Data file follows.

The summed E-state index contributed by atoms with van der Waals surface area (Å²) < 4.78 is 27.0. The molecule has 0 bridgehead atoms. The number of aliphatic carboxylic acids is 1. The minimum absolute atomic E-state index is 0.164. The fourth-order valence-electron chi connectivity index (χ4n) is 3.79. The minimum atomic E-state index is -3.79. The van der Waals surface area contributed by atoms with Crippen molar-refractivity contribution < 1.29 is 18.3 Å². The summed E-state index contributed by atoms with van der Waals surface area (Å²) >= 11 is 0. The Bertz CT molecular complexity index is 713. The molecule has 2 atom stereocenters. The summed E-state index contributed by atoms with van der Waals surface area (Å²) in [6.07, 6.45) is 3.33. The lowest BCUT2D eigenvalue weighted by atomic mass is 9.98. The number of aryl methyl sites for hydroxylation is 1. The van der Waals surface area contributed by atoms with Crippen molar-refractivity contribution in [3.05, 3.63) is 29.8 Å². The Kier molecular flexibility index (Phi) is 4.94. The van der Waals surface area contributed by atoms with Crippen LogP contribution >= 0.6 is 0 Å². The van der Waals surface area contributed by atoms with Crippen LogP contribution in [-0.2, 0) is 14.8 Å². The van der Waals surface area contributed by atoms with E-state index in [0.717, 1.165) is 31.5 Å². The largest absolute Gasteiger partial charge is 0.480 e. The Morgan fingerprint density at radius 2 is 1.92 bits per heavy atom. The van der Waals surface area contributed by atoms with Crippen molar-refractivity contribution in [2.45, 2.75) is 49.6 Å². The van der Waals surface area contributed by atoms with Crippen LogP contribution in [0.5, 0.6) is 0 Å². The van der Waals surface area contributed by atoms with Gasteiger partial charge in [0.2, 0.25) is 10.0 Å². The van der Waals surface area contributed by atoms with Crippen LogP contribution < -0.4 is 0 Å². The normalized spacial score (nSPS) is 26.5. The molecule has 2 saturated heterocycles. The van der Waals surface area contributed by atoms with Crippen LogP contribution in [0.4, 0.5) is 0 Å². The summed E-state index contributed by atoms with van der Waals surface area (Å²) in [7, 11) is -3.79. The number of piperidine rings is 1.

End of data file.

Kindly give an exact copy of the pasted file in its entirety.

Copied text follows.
The summed E-state index contributed by atoms with van der Waals surface area (Å²) < 4.78 is 27.0. The molecule has 0 bridgehead atoms. The number of aliphatic carboxylic acids is 1. The minimum absolute atomic E-state index is 0.164. The fourth-order valence-electron chi connectivity index (χ4n) is 3.79. The minimum atomic E-state index is -3.79. The van der Waals surface area contributed by atoms with Crippen molar-refractivity contribution < 1.29 is 18.3 Å². The summed E-state index contributed by atoms with van der Waals surface area (Å²) >= 11 is 0. The Bertz CT molecular complexity index is 713. The molecule has 2 atom stereocenters. The summed E-state index contributed by atoms with van der Waals surface area (Å²) in [6.07, 6.45) is 3.33. The lowest BCUT2D eigenvalue weighted by atomic mass is 9.98. The number of aryl methyl sites for hydroxylation is 1. The van der Waals surface area contributed by atoms with Crippen molar-refractivity contribution in [3.05, 3.63) is 29.8 Å². The Kier molecular flexibility index (Phi) is 4.94. The van der Waals surface area contributed by atoms with Crippen LogP contribution >= 0.6 is 0 Å². The van der Waals surface area contributed by atoms with Crippen LogP contribution in [-0.2, 0) is 14.8 Å². The van der Waals surface area contributed by atoms with E-state index in [0.717, 1.165) is 31.5 Å². The largest absolute Gasteiger partial charge is 0.480 e. The Morgan fingerprint density at radius 2 is 1.92 bits per heavy atom. The van der Waals surface area contributed by atoms with Crippen molar-refractivity contribution in [2.45, 2.75) is 49.6 Å². The van der Waals surface area contributed by atoms with Crippen LogP contribution in [0.5, 0.6) is 0 Å². The van der Waals surface area contributed by atoms with Gasteiger partial charge in [0.2, 0.25) is 10.0 Å². The van der Waals surface area contributed by atoms with Crippen LogP contribution < -0.4 is 0 Å². The normalized spacial score (nSPS) is 26.5. The molecule has 2 saturated heterocycles. The van der Waals surface area contributed by atoms with Crippen LogP contribution in [0.4, 0.5) is 0 Å². The summed E-state index contributed by atoms with van der Waals surface area (Å²) in [7, 11) is -3.79. The number of piperidine rings is 1.